When deer season is long gone and thin ice renders much of America’s waters unable to be fished, outdoors enthusiasts in the know turn to other pursuits to get their nature kicks. While the mid-spring mushroom bloom is still more than a month away, there are a few hardy species that brave the cold and rear their fungal heads at the first sign of thaw.
Why bother waiting for morels or other highly sought after mushrooms when you can get in on a lesser known but equally rewarding hunt from mid-March through the year? Oyster mushrooms are a common sight in farmers markets and grow-your-own kits, but their wild pursuit doesn’t require a competitive nature like that of morels.
Like so many other wild mushroom favorites of the United States, the oyster mushroom has been enjoyed in Asia for thousands of years for both its flavor and medicinal benefits. It seems like every health buzzword has been tagged on the oyster, and rightfully so. It is a low calorie, fat-free, cholesterol-free, gluten-free low sodium superfood.
High in protein, fiber and iron, it also boasts high levels of zinc, potassium, calcium, phosphorous and the vitamins, B1, B3, B5, B12, C and D. As if that’s not enough, the mushroom is cholesterol lowering, anti-oxidant and has anti-cancer properties as well.
Aside from all the health benefits associated with eating the oyster mushroom, perhaps the most immediately satisfying effect is the physical outdoor pursuit of the widely available fungus. Even in the dead of winter, a brief spurt of a few days above freezing temps will bring the oyster out of hiding. The best time, however, is after the first real thaw of spring.
The oyster mushroom is the fruiting body of Pleurotus, a genus of fungus that works to decay dead and dying hardwood trees. With this in mind, searching for the oyster mushroom becomes much easier because all you need is a hardwood forest and an eye for dead or dying trees.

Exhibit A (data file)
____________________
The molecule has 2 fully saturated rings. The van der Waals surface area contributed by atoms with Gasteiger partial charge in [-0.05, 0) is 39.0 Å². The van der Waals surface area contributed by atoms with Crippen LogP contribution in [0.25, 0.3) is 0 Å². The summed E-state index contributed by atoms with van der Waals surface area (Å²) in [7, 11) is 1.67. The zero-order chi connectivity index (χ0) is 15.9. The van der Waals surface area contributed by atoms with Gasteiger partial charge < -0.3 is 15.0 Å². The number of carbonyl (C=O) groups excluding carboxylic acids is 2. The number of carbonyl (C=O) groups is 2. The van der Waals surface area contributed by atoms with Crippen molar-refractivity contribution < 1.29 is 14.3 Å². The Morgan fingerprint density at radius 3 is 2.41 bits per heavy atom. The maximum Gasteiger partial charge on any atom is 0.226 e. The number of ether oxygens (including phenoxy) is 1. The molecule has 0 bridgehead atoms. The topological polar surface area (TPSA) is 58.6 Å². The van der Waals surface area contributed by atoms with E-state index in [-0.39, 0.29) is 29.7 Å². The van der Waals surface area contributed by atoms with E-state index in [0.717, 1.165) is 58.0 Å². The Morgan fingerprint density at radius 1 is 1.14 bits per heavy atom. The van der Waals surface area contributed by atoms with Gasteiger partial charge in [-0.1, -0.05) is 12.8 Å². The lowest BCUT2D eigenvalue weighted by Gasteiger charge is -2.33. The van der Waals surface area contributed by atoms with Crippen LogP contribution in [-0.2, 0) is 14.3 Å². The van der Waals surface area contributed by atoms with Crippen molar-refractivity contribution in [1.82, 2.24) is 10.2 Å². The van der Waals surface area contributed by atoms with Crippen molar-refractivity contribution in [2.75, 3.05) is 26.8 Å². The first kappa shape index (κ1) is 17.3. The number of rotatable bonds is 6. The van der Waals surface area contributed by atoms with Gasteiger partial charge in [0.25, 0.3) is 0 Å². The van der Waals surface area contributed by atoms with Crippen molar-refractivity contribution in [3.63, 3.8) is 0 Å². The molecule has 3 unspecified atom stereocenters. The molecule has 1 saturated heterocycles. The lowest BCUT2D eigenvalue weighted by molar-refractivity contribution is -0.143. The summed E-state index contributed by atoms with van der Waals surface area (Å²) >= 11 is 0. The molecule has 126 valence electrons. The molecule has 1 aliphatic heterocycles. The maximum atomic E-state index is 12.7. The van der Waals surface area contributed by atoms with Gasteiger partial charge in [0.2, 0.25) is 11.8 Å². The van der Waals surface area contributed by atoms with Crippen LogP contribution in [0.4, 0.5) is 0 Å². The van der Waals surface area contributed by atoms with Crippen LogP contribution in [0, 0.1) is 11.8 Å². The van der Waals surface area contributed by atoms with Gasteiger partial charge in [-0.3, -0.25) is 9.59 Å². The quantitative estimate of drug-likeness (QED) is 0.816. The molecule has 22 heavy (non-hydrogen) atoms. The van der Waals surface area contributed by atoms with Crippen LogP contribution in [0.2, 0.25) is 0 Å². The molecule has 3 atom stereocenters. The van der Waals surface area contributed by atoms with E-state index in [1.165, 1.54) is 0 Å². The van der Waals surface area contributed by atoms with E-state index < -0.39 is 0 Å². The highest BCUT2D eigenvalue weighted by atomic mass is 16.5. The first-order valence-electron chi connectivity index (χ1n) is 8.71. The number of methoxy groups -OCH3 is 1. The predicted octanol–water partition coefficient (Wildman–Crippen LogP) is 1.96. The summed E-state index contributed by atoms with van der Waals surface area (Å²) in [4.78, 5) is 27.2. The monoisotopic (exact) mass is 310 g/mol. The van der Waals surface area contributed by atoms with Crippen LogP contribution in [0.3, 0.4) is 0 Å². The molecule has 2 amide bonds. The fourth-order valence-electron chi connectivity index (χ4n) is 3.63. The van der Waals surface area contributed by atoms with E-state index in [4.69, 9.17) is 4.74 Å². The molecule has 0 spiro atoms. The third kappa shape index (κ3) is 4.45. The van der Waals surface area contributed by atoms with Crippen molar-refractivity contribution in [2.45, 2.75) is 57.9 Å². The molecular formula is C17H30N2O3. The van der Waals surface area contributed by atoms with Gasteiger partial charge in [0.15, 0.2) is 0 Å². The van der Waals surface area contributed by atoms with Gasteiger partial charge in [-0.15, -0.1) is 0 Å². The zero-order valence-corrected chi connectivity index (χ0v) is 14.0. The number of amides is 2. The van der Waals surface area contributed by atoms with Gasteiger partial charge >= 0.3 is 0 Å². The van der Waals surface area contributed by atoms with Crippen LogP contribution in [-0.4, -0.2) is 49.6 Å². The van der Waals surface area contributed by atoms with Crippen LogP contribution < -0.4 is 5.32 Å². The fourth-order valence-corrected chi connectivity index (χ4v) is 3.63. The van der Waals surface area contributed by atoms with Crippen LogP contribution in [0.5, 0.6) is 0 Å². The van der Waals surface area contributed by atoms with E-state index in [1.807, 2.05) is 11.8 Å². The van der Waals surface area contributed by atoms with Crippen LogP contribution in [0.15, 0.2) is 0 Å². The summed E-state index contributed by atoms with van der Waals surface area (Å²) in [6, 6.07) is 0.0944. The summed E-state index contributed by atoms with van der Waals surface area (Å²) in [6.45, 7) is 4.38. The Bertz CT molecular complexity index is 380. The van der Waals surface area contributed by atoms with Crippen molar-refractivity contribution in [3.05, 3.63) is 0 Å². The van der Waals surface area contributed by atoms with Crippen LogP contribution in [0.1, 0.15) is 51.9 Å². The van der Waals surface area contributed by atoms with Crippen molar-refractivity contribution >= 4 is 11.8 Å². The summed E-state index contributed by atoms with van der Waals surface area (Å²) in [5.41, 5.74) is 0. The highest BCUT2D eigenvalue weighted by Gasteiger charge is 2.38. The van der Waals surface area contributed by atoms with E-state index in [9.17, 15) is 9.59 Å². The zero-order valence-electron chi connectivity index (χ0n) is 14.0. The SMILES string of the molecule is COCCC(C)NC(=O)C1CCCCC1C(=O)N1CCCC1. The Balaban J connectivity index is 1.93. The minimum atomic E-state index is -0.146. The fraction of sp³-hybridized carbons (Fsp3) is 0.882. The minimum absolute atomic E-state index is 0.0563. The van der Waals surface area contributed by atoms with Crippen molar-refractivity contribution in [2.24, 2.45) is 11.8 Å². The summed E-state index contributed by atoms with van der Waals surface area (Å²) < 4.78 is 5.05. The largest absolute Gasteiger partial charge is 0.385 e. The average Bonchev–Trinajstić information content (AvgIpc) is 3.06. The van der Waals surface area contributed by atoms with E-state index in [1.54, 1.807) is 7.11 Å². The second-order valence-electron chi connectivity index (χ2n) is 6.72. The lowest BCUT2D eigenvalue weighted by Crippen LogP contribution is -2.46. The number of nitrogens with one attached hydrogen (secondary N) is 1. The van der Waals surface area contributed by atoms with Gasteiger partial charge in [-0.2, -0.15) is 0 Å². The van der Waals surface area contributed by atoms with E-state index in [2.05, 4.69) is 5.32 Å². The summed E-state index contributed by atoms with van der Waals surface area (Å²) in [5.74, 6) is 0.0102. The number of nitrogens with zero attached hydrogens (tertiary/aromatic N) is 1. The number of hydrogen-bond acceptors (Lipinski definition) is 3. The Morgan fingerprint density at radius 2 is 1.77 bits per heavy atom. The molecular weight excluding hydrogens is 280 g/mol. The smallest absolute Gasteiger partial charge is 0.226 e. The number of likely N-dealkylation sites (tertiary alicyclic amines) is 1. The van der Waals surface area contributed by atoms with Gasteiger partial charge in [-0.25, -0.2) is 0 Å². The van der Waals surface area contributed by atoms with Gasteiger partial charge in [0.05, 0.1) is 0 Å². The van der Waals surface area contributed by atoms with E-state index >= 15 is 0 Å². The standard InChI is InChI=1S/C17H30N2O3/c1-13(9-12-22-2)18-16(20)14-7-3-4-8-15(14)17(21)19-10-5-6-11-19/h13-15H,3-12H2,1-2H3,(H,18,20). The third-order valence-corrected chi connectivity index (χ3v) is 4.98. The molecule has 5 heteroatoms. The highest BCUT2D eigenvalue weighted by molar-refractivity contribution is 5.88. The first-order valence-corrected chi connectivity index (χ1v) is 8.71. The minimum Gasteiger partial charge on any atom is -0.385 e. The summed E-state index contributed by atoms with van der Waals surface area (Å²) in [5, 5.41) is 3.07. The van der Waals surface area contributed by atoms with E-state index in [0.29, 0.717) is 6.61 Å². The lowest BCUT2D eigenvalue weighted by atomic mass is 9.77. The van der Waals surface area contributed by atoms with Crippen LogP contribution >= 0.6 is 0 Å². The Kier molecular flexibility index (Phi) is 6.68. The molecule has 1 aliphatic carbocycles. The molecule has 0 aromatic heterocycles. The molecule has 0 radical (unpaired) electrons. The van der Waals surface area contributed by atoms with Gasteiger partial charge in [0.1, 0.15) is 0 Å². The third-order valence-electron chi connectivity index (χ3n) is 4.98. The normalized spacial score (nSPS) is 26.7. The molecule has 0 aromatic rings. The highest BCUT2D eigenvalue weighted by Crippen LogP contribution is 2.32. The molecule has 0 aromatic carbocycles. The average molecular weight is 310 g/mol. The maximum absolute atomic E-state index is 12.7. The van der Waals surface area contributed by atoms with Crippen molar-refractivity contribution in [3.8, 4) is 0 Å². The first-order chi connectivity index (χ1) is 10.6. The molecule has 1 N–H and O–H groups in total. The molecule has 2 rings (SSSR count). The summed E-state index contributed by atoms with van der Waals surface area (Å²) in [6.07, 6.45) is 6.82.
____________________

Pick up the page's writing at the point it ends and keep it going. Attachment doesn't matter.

Oysters can grow large enough to see from a distance, especially due to the contrast of colors between themselves and dark hardwood. They usually grow laterally, and always off of wood, even if it is buried underground.
The underside of the cap is a series of decurrent gills that slowly taper towards the base, which means there is no real “stem” present and separate from the cap, as is the case with many other mushrooms.
From chefs to mycologists (those interested in the science of fungi), it is widely agreed that the appearance of the oyster is one of beauty, unlike its more popular spring cousin the morel, which looks like a strange forest floor honeycomb.
In addition to the dopamine released in our brain when seeing that first mushroom of the year, the mushroom’s form and color alone are pleasing. Most found in the woods will range from pure white throughout to brown or grey caps with white undersides, but do-it-yourself kits can produce a wide array of other colors from pink to yellow, all naturally, of course.
Cooking the oyster is as simple as any typical store-bought button or portobello mushroom. The possibilities are nearly endless, but a simple saute in butter and pinch of salt will reveal its true flavor.
So next time you have some free daylight, pry yourself from your couch, put on your dirtiest pair of boots and get out to the woods to acknowledge that the groundhog has long since shown his face. Also, keep in mind that his verdict was an early spring.
© Andrijana Spasov | Dreamstime.com – Oyster Mushrooms